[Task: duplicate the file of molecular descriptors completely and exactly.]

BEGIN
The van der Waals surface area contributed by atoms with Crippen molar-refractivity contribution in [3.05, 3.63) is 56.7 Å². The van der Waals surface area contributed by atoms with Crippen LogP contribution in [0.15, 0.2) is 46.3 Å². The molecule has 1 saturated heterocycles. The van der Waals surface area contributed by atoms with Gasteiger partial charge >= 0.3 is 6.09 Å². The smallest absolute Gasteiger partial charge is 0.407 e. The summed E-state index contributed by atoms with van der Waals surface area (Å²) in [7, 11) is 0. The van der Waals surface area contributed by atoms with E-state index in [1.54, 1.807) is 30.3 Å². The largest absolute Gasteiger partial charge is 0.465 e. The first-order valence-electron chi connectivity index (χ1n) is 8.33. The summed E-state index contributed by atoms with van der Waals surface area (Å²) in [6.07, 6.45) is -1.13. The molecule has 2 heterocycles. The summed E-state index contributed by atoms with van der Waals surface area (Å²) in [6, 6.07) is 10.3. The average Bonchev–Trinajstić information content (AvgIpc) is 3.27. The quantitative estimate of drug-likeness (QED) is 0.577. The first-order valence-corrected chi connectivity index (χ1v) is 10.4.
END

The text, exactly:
The van der Waals surface area contributed by atoms with Crippen molar-refractivity contribution in [3.05, 3.63) is 56.7 Å². The van der Waals surface area contributed by atoms with Crippen LogP contribution in [0.15, 0.2) is 46.3 Å². The molecule has 1 saturated heterocycles. The van der Waals surface area contributed by atoms with Gasteiger partial charge >= 0.3 is 6.09 Å². The smallest absolute Gasteiger partial charge is 0.407 e. The summed E-state index contributed by atoms with van der Waals surface area (Å²) in [7, 11) is 0. The van der Waals surface area contributed by atoms with E-state index in [1.54, 1.807) is 30.3 Å². The largest absolute Gasteiger partial charge is 0.465 e. The first-order valence-electron chi connectivity index (χ1n) is 8.33. The summed E-state index contributed by atoms with van der Waals surface area (Å²) in [6.07, 6.45) is -1.13. The molecule has 2 heterocycles. The summed E-state index contributed by atoms with van der Waals surface area (Å²) in [6, 6.07) is 10.3. The average Bonchev–Trinajstić information content (AvgIpc) is 3.27. The quantitative estimate of drug-likeness (QED) is 0.577. The first-order valence-corrected chi connectivity index (χ1v) is 10.4.